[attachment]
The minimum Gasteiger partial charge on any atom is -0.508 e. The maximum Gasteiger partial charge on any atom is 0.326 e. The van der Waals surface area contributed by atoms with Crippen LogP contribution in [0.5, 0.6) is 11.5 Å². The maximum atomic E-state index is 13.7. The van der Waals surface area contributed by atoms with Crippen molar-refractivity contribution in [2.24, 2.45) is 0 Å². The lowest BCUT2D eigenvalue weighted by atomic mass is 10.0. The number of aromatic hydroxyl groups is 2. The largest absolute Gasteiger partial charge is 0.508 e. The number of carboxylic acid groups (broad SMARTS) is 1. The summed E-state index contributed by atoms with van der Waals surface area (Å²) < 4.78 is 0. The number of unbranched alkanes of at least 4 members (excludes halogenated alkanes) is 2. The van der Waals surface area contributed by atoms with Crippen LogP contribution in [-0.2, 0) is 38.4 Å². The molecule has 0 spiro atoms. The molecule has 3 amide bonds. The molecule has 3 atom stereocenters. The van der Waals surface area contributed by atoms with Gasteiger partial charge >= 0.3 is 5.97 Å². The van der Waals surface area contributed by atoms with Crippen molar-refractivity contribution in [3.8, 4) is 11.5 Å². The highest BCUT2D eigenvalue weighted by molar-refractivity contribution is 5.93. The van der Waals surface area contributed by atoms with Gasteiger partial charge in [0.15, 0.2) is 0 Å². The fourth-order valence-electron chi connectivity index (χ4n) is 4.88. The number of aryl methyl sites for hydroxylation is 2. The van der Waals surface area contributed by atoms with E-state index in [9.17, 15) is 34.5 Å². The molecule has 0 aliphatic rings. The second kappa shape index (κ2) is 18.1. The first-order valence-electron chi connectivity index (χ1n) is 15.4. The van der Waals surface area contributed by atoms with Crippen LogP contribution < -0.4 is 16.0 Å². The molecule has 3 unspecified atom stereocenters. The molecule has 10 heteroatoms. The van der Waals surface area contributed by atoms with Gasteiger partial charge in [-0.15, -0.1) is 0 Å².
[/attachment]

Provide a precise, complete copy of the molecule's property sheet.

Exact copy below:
The minimum Gasteiger partial charge on any atom is -0.508 e. The maximum Gasteiger partial charge on any atom is 0.326 e. The van der Waals surface area contributed by atoms with Crippen LogP contribution in [0.5, 0.6) is 11.5 Å². The maximum atomic E-state index is 13.7. The van der Waals surface area contributed by atoms with Crippen molar-refractivity contribution in [2.24, 2.45) is 0 Å². The lowest BCUT2D eigenvalue weighted by atomic mass is 10.0. The number of aromatic hydroxyl groups is 2. The largest absolute Gasteiger partial charge is 0.508 e. The number of carboxylic acid groups (broad SMARTS) is 1. The summed E-state index contributed by atoms with van der Waals surface area (Å²) < 4.78 is 0. The number of unbranched alkanes of at least 4 members (excludes halogenated alkanes) is 2. The van der Waals surface area contributed by atoms with Crippen LogP contribution in [-0.2, 0) is 38.4 Å². The molecule has 0 spiro atoms. The molecule has 3 amide bonds. The molecule has 3 atom stereocenters. The van der Waals surface area contributed by atoms with Gasteiger partial charge >= 0.3 is 5.97 Å². The van der Waals surface area contributed by atoms with Crippen molar-refractivity contribution in [3.8, 4) is 11.5 Å². The highest BCUT2D eigenvalue weighted by molar-refractivity contribution is 5.93. The van der Waals surface area contributed by atoms with Gasteiger partial charge in [0.15, 0.2) is 0 Å². The fourth-order valence-electron chi connectivity index (χ4n) is 4.88. The number of aryl methyl sites for hydroxylation is 2. The van der Waals surface area contributed by atoms with E-state index in [9.17, 15) is 34.5 Å². The molecule has 0 aliphatic rings. The second kappa shape index (κ2) is 18.1. The first-order valence-electron chi connectivity index (χ1n) is 15.4. The van der Waals surface area contributed by atoms with Crippen LogP contribution < -0.4 is 16.0 Å². The molecule has 3 unspecified atom stereocenters. The molecule has 10 heteroatoms. The van der Waals surface area contributed by atoms with Gasteiger partial charge in [-0.15, -0.1) is 0 Å².